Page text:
Antheraea pernyi

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Antheraea pernyi
Antheraea pernyi female sjh.JPG
Mounted female
Antheraea.pernyi.jpg
Living specimen
Scientific classification
Kingdom: Animalia
Phylum: Arthropoda
Class: Insecta
Order: Lepidoptera
Family: Saturniidae
Tribe: Saturniini
Genus: Antheraea
Species: A. pernyi
Binomial name
Antheraea pernyi
(Guérin-Méneville, 1855)
Synonyms
  • Antheraea hartii

Antheraea pernyi, the Chinese (oak) tussar moth (or "Chinese tasar moth"), also known as temperate tussar moth, is a large moth in the family Saturniidae. Antheraea roylei is an extremely close relative, and the present species might actually have evolved from ancestral A. roylei by chromosome rearrangement.[1][2]

They are originally from southern China. Used for tussah silk (a wild silk) production, they have been distributed more widely across subtropical and tropical Asia. Unlike the domestic silkmoth which is entirely dependent on human care, tussah silkmoths can survive in the wild if they escape from captivity; small local populations of such feral stock may thus occasionally occur. The colour and quality of the silk depends on the climate and soil.[3]

This is one of the major producers of tussah silk. It was of commercial importance during the Han Dynasty and early Three Kingdoms era, about 200 BC to 250 AD. More recently, the hybridogenic species Antheraea × proylei is being bred for tussah silk production. It originated from a natural hybrid between male A. pernyi and A. roylei females, F1 females of which were backcrossed to A. pernyi males. For reasons unknown, it is a case of paternal mtDNA transmission: the mitochondrial genome, normally inherited from the mother only in sexually reproducing organisms, is almost identical to that of the present species.[1]

Immunity[edit]

The immune responses of A. pernyi to bacterial infection have been analyzed based on injection by Escherichia coli D31. Cecropin B and D, hemolin, attacin and lysozyme were detected in the hemolymph.[4] Also, injection of E. coli led to the discovery of a 380-kDa lectin with affinity to galactose and resulted in an increase of hemagglutinating activity.[5] A. pernyi has been used in research on virus defense in insects. It was discovered that hemolin was induced after injection of baculovirus, but also by double-stranded RNA.[6]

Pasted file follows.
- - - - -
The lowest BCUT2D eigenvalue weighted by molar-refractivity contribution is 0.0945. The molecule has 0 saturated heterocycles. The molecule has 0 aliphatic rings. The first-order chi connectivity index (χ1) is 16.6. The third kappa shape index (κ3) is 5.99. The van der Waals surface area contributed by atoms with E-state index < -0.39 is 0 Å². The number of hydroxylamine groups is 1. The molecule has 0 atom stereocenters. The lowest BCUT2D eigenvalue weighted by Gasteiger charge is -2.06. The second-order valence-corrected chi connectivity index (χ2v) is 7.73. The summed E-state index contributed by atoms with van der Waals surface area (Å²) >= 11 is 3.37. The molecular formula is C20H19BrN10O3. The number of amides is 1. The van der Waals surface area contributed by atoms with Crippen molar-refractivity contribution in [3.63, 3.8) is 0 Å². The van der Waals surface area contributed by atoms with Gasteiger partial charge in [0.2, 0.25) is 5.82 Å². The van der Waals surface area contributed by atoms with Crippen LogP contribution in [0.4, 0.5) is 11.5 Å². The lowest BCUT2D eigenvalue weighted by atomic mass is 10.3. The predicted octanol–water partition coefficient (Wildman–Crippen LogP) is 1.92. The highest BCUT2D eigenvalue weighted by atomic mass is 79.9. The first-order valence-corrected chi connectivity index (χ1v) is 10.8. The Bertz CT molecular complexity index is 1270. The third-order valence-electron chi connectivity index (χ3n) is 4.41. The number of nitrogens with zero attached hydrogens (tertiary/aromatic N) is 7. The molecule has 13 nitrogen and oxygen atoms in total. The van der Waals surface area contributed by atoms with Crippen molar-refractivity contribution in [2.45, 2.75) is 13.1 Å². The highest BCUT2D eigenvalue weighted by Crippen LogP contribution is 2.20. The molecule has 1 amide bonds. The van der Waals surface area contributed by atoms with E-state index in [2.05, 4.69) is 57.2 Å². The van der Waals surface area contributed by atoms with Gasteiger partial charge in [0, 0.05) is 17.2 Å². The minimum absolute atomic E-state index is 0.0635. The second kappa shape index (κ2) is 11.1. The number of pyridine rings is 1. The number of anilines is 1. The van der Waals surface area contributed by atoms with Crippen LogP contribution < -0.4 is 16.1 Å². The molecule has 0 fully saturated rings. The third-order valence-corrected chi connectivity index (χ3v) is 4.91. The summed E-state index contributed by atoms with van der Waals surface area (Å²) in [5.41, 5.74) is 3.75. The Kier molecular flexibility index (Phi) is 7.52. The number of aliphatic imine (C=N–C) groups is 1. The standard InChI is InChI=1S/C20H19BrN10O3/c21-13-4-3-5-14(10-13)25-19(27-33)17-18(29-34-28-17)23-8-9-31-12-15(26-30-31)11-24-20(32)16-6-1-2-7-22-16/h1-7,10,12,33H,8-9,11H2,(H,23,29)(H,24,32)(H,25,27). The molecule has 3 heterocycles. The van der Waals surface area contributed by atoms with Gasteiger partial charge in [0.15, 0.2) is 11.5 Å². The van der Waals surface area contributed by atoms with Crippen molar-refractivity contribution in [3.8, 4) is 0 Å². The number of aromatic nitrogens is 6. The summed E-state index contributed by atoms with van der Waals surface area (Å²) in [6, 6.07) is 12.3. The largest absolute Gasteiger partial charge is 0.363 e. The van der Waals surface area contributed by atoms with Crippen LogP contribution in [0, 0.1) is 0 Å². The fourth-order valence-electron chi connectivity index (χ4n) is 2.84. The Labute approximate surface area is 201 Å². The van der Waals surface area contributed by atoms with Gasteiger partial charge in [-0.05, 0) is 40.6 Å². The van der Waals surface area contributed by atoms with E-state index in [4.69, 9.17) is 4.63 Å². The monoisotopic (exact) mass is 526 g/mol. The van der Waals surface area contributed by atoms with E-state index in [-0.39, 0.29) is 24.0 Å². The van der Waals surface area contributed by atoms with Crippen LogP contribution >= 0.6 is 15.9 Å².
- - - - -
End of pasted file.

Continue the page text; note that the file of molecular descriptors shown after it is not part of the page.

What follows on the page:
Gallery[edit]

References[edit]

  1. ^ a b Arunkumar, K.P.; Metta, Muralidhar; Nagaraju, J. (August 2006). "Molecular phylogeny of silkmoths reveals the origin of domesticated silkmoth, Bombyx mori from Chinese Bombyx mandarina and paternal inheritance of Antheraea proylei mitochondrial DNA". Molecular Phylogenetics and Evolution 40 (2): 419–427. doi:10.1016/j.ympev.2006.02.023. 
  2. ^ Peigler, Richard S. "Diverse evidence that Antheraea pernyi (Lepidoptera: Saturniidae) is entirely of sericultural origin". Tropical Lepidoptera Research 22 (2): 93–99. 
  3. ^ "CHAPTER 9". Fao.org. Retrieved 2011-10-18. 
  4. ^ Qu, Xian-ming; Steiner, Håkan; Engström, Åke; Bennich, Hans; Boman, Hans G. (1982-09-01). "Insect Immunity: Isolation and Structure of Cecropins B and D from Pupae of the Chinese Oak Silk Moth, Antheraea pernyi". European Journal of Biochemistry 127 (1): 219–224. doi:10.1111/j.1432-1033.1982.tb06858.x. ISSN 1432-1033. 
  5. ^ Qu, Xian-Ming; Zhang, Chun-Fa; Komano, Hiroto; Natori, Shunji (1987-03-01). "Purification of a Lectin from the Hemolymph of Chinese Oak Silk Moth (Antheraea pernyi) Pupae". Journal of Biochemistry 101 (3): 545–551. doi:10.1093/jb/101.3.545. ISSN 0021-924X. PMID 3298221. 
  6. ^ Hirai, M.; Terenius, O.; Li, W.; Faye, I. (2004-08-01). "Baculovirus and dsRNA induce Hemolin, but no antibacterial activity, in Antheraea pernyi". Insect Molecular Biology 13 (4): 399–405. doi:10.1111/j.0962-1075.2004.00497.x. ISSN 1365-2583. PMID 15271212. 
  • North-Szigetváry, L. (1894): "The Japanese and Chinese Oak-Silk Spinner : Their Life and Cultivation (Attacus Jama-mâi and Bombyx Pernyi)." L. North-Szigetváry, of Newchwang. The Journal of the Manchester Geographical Society. 1894. Vol. 10. Nos. 4–6 April to June, pp. 183–193.

Supplementary figure 1 (JPG) Supplementary figure 2 (JPG) Supplementary figure 3 (JPG)

External links[edit]